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November 21, 2012

Hope Solo's autobiography does not disappoint

Women’s soccer has an interesting history in this country. When Brandi Chastain clinched the World Cup title for the United States in 1999 with her game-winning shot in a penalty kick shootout against China it led to an upsurge of interest in the women’s game. It also led to a lot of questioning of Chastain’s motives when she pulled off her jersey leading many to wonder if Nike hadn’t paid her to advertise its sports bra. Whatever the truth, the lasting image of Chastain’s celebration was that women’s soccer as a popular spectator sport was here to stay.

The problem is that it didn’t happen. In the 13 years since Chastain’s victorious kick, three U.S. women’s professional soccer leagues have bit the dust. Apparently the American public loves the sport when our women compete on the international stage but could care less when it comes to domestic competition.

The men’s game hasn’t exactly caught fire either, but at least its domestic league has survived up until now.

As long as we’re on the subject of soccer and international popularity please allow me to digress for a moment and express my pet peeve about what otherwise is a beautiful sport. How can the world’s most popular competition, the World Cup, allow its championship match to be decided by penalty kicks in case of a tie? That would be like having the World Series decided by a home run competition, or the Super Bowl being determined by field goal attempts. It makes no sense.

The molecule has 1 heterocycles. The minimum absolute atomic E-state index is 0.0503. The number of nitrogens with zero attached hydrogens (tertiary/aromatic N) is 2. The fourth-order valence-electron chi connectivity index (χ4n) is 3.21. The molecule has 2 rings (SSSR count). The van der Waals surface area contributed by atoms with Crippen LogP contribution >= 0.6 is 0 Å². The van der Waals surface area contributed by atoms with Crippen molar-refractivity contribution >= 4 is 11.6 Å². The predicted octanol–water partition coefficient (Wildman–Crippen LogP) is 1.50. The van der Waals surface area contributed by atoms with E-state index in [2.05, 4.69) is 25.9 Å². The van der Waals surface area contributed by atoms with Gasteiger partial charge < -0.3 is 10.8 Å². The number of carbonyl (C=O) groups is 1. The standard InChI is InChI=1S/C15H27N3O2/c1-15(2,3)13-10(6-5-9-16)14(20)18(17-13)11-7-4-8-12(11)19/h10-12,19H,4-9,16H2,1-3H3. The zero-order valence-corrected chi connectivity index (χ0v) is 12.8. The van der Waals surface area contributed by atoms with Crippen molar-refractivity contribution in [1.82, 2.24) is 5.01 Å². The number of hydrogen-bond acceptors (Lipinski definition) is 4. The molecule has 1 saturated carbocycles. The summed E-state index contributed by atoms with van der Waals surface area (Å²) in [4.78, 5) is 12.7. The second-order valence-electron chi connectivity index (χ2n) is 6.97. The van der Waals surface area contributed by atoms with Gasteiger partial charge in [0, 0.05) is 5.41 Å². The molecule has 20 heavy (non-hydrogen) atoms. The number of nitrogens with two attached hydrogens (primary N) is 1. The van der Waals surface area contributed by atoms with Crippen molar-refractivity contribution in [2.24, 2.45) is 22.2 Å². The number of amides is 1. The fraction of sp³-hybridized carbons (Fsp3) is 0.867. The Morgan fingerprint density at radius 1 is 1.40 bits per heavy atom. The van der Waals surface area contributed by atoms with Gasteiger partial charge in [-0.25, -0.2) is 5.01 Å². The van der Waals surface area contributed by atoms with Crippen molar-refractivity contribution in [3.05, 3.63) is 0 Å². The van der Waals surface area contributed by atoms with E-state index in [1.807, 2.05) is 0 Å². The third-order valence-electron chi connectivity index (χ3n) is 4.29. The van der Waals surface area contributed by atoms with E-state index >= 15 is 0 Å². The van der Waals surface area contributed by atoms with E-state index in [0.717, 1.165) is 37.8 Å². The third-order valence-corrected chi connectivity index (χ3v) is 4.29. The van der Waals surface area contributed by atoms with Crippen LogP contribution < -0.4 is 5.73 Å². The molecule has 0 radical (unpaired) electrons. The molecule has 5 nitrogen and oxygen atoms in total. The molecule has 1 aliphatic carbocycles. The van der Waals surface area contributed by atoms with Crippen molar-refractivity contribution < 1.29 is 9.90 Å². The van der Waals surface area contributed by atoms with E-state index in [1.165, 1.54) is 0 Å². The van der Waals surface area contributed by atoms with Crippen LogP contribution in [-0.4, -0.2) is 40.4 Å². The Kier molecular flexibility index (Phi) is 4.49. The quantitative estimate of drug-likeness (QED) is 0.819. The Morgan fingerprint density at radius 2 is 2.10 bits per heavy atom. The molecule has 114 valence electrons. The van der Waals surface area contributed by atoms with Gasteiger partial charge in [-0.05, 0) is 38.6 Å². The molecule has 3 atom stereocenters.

The World Cup final should be decided by the “golden goal,” the phrase used for a winning goal in sudden-death overtime. If the sport is worried about the condition of the athletes for a match that goes on endlessly then simply allow unlimited substitution in overtime. If it ends up being the “survival of the fittest,” well, so be it. It would encourage teams to try to score and get rid of the idea of forcing penalty kicks in the hope that your opponent will screw up what should be a sure thing (i.e., making the shot) more than you do.

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